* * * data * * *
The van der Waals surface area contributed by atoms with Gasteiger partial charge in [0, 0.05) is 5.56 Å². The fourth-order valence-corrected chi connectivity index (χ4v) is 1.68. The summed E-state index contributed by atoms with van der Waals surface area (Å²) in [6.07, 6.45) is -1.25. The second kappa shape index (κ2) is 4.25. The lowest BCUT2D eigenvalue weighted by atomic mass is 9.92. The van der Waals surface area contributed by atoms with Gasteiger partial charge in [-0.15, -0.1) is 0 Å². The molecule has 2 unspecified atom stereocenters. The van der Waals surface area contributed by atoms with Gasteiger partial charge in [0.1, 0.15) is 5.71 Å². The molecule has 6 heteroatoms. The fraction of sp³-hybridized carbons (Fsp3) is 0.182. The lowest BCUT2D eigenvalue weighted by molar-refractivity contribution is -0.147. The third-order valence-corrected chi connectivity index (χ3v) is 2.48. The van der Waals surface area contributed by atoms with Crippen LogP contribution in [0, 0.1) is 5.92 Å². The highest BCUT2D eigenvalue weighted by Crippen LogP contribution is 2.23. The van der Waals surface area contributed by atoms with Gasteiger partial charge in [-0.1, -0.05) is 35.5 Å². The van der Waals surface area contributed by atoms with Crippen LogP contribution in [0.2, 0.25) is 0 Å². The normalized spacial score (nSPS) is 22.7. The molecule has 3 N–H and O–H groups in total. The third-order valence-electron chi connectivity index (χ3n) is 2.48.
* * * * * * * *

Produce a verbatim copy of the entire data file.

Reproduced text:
The van der Waals surface area contributed by atoms with Gasteiger partial charge in [0, 0.05) is 5.56 Å². The fourth-order valence-corrected chi connectivity index (χ4v) is 1.68. The summed E-state index contributed by atoms with van der Waals surface area (Å²) in [6.07, 6.45) is -1.25. The second kappa shape index (κ2) is 4.25. The lowest BCUT2D eigenvalue weighted by atomic mass is 9.92. The van der Waals surface area contributed by atoms with Gasteiger partial charge in [-0.15, -0.1) is 0 Å². The molecule has 2 unspecified atom stereocenters. The van der Waals surface area contributed by atoms with Gasteiger partial charge in [0.1, 0.15) is 5.71 Å². The molecule has 6 heteroatoms. The fraction of sp³-hybridized carbons (Fsp3) is 0.182. The lowest BCUT2D eigenvalue weighted by molar-refractivity contribution is -0.147. The third-order valence-corrected chi connectivity index (χ3v) is 2.48. The van der Waals surface area contributed by atoms with Crippen LogP contribution in [0, 0.1) is 5.92 Å². The highest BCUT2D eigenvalue weighted by Crippen LogP contribution is 2.23. The van der Waals surface area contributed by atoms with Gasteiger partial charge in [-0.1, -0.05) is 35.5 Å². The van der Waals surface area contributed by atoms with Crippen LogP contribution in [0.2, 0.25) is 0 Å². The normalized spacial score (nSPS) is 22.7. The molecule has 3 N–H and O–H groups in total. The third-order valence-electron chi connectivity index (χ3n) is 2.48.